This is a metal instrument shaped like a rectangular box. On the top, it has a flat metal plate that is affixed to the box below by a hinge along one edge. When flapped down, this plate sits horizontally over the top of the box. On the plate, there is a circular metal disk with a non-linear scale around the rim, labelled in “Minutes” and “Km Minutes”. There is a circular scale on the metal plate around the edge of the disk; this is labelled in “True Alt.” “Miles” and “True A.S.”. On the interior of the disk, there are two arc-shaped holes each with short scales drawn on the disk above or below the arc. These permit conversion from “Air Temp. Centigrade” to “Ind. Height Thousand Feet” and the reverse. Each of the ends of these arcs holes is raised to allow the disk to be rotated around a central pin.
This plate flaps up to reveal the rectangular box-shaped instrument underneath. It consists of a top metal plate with a circular hole in it. This is covered by a plastic window. Visible through the window there is a red grid pattern printed on a paper or fabric sheet. This can be moved up and down along its x-axis by turning a ridged knob on one side of the box. Around the edge of the window on a silver-coloured circular rim there is a scale graduated in degrees, and with cardinal directions indicated. This rim can be rotated by turning a ridged metal handle on one side of the box.
On one edge of this rotating disk, there is an arc-shaped section with a scale along the bottom edge, graduated in units from 0 in the centre to 40 on each side. One side of this is labelled “Drift Port Var. East” and the other “Var. West Drift Strbd”. In the centre of this arc, pointing towards the rotating circle there is an indicator arrow labelled “True Course”.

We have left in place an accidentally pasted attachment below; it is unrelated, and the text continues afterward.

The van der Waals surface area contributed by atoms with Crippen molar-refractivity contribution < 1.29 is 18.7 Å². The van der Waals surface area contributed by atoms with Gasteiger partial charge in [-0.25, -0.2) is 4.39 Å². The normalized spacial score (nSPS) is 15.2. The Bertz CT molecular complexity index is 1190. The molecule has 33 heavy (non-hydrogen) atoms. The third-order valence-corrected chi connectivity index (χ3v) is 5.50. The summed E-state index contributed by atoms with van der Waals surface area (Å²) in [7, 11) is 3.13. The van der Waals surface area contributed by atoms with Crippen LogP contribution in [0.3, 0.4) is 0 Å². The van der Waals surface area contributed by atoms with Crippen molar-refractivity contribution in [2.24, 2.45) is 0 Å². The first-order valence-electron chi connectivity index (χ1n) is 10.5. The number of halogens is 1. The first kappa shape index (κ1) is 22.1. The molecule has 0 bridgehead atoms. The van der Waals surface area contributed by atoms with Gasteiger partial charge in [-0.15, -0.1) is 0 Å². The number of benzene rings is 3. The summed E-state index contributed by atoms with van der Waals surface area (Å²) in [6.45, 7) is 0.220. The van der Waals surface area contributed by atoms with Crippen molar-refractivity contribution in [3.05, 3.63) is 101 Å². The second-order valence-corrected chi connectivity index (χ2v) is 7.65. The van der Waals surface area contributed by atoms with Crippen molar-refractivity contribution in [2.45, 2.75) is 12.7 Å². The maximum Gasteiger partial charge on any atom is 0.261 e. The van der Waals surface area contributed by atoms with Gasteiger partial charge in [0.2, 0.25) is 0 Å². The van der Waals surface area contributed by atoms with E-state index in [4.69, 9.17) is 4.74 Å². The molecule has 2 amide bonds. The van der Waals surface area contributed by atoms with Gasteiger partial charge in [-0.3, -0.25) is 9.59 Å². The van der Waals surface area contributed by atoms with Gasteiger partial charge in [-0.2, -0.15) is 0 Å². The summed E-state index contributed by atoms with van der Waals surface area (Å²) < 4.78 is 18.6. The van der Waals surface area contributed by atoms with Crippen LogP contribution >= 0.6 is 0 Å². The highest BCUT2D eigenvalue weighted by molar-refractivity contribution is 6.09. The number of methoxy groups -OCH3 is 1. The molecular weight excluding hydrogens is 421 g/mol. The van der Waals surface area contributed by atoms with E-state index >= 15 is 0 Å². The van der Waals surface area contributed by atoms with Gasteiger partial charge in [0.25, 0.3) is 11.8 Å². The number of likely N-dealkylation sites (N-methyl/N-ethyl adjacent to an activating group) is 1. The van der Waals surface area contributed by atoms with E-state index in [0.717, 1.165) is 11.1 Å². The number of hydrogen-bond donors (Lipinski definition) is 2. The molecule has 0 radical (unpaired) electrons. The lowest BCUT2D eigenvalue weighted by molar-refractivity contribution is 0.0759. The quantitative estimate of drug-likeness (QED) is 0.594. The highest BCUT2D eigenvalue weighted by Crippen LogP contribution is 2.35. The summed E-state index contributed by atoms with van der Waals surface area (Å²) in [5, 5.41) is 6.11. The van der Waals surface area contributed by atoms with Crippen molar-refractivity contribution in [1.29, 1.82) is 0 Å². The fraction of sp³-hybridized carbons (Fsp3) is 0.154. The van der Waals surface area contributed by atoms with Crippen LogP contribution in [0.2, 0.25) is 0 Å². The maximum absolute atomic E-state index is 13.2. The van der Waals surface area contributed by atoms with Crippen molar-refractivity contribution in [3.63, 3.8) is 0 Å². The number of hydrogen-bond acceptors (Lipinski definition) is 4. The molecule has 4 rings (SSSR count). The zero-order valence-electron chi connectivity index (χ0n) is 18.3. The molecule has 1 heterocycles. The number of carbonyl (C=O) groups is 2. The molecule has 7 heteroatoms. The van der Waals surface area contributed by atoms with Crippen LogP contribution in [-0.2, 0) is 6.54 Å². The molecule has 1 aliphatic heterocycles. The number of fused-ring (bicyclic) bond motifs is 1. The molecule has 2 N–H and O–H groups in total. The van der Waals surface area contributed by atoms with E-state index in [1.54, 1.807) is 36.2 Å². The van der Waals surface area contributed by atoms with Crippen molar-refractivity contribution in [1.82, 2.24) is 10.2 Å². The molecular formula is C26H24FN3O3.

Attached to one side of the box there is a hollow cylindrical tube. On the underside of the flat top, there are two plastic rods for holding something flat.
Lying loose between the top plate and the rotating circle, but attached by a loop of cotton string, there is a brown card tag, with a reinforced hole punched at one end. The tag is torn in half. The tag is two-sided, and has spaces for information about the instrument and, a space for “remarks”.
On the rear, there are four round holes in the backplate.
Accession Number: 2019.ast.176
Metal: Iron Alloy, Metal: Aluminum, Card, Textile (Grid).
Engraved and enamelled next to the grid window: “DALTON DEAD RECKONING COMPUTER
STANLEY MANUFACTURING CO. LIMITED
Printed/written on the paper label: “SERVICEABLE
SECTION 6B REF. NO. 48
PT. NO. 48
DESCRIPTION Computers Navigation
H.Q. 885 E-33”
On the rear: “REMARKS
There are a pair of symbols written inside the lid plate.
On the rear: “X.Y. 3498”
Dimensions (cm): Height = 3.5, Width = 16, Length = 16.
The Dalton Dead Reckoning Computer is a mechanical calculator designed to aid with flight planning, including (according to the Wikipedia page on the similar <a href=”https://en.wikipedia.org/wiki/E6B”>E6B</a>) “fuel burn, wind correction, time en route, and other items.”
Good: The instrument’s surface shows significant evidence of use in the form of marks and scratches on the top and bottom of the box, and the paint has been chipped off the corners and worn off the knob edges. The top surface of the metal lid is corroded across its surface.
The hinges of the lid are in good condition. The continuous rotating grid inside the instrument is broken and no longer rotates. The plastic window covering it is slightly yellowed and scratched on the surface. The cardboard label is bent but in good condition.
Stanley Manufacturing Co. Limited, Toronto, Canada
Date of Manufacture: c. 1939-1942
This artifact was purchased as surplus following WWII and may have been used for teaching at the Department for the Astronomy & Astrophysics or at the David Dunlap Observatory, possibly as a slide rule. If the former, it was probably moved at some point to the Observatory for storage. The sphere was kept at the David Dunlap Observatory until 2009. Upon the sale of the Observatory, it was moved to the University of Toronto’s Department of Astronomy & Astrophysics at the St George Campus. In 2017 it was moved to a new storage location in McLennan Physical Laboratories.
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